Timothy Schaffert and The Perfume Thief
On September 9th at the Johnny Carson Center for Emerging Media Arts, the UNL English Department came together to celebrate the release of Timothy Schaffert’s sixth book, The Perfume Thief, published by Doubleday in August 2020.
The Perfume Thief is the story of Clementine, a 72-year-old American—and a retired thief—who lives in Paris and brews perfumes. During the Nazi occupation, one of her friends in the cabaret scene, Zoé St. Angel, needs Clementine’s help, the one-last-job jewel in Clementine’s crown: she must recover a book of perfume recipes that Zoé’s father kept, a book which might include details revealing that Zoé is Jewish. To find the book, Clementine must get close to Oskar Voss, a Nazi who’s moved into Zoé’s father’s house and has an especial appreciation for the freedom and magic of Paris.
The event opened with a conversation between Schaffert and fellow creative writing faculty Chigozie Obioma. The two discussed several aspects of the writing of The Perfume Thief, including the historical fiction component of the novel. Because it takes place in 1940s Paris, Schaffert said, he had to do a lot of research to ensure that the details brought the time and place to life. Obioma also pointed out how the book seemed to bear the influence of older texts, including work by James Baldwin, in how Schaffert characterizes some of the people in the novel—the book itself also makes copious allusions to Marcel Proust’s In Search of Lost Time, another nod to how history and literature influenced the construction of The Perfume Thief.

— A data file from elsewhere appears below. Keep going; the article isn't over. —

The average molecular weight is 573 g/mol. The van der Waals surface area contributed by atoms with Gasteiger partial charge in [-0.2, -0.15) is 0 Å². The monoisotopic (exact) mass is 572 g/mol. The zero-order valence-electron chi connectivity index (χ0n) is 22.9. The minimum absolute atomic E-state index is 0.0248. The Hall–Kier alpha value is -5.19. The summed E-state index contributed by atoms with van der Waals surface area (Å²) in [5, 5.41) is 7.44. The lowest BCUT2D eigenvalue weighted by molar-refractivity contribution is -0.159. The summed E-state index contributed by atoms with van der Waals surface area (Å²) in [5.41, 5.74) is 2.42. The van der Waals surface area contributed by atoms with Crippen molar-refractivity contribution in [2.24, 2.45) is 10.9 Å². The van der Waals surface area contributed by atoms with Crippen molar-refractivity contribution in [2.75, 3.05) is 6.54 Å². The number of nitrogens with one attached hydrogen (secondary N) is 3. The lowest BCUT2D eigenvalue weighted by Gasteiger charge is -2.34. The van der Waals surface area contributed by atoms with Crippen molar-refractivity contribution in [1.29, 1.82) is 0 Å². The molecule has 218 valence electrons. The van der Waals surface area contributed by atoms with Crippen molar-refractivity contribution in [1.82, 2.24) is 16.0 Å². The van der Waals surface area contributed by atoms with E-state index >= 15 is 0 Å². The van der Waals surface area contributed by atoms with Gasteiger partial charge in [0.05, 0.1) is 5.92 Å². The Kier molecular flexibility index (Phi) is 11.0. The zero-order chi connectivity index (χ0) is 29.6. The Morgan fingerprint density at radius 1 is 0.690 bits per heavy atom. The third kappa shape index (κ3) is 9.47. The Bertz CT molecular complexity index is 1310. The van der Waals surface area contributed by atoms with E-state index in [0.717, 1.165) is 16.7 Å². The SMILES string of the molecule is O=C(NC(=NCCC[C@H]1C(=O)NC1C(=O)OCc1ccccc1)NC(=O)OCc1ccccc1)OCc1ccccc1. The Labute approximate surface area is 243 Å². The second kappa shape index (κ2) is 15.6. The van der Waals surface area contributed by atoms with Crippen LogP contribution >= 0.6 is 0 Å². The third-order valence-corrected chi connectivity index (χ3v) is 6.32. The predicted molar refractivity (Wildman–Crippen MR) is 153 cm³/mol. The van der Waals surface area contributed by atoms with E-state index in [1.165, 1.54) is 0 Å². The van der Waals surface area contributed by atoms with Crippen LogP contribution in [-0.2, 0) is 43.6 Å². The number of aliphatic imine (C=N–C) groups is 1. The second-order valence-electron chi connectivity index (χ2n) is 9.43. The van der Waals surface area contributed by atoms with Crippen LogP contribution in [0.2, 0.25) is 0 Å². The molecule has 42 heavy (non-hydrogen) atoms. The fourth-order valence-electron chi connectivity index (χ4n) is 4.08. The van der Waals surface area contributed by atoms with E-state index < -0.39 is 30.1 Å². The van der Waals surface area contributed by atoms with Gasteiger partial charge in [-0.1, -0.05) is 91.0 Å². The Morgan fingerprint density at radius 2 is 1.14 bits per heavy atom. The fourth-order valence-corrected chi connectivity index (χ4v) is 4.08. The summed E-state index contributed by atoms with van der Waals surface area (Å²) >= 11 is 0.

Obioma also noted the prevalence of Nebraska in Schaffert’s fiction: his last novel, The Swan Gondola, is set during the 1898 Omaha World’s Fair, while some of his other books, including The Singing and Dancing Daughters of God and The Phantom Limbs of the Rollow Sisters, take place in small-town Nebraska. Though the events of The Perfume Thief transpire in France, even this text bears a concrete connection to Nebraska, as we find out Clementine grew up on a Nebraska farm. Schaffert, amused by this analysis, promised that the project he’s been working on recently features no connection to Nebraska.
Schaffert also gave a reading from the novel during the event. The passage he selected highlighted the book’s decadent prose, which explores sensory pleasures and questions of gender. Intertwined in the tension and intrigue of Nazi Paris are poignant, potent flashbacks to Clementine’s love affair with a person named M, with whom she used to mix scents in the past. The Perfume Thief layers narratives and emotions together like an expensive perfume—subtly, powerfully, unexpectedly in an intoxicating blend.
After the reading and discussion had concluded, the event finished with some catering and open conversation, a very welcome in-person opportunity for socialization after the long isolation drought the pandemic fostered—literature, bringing people together, as it always has!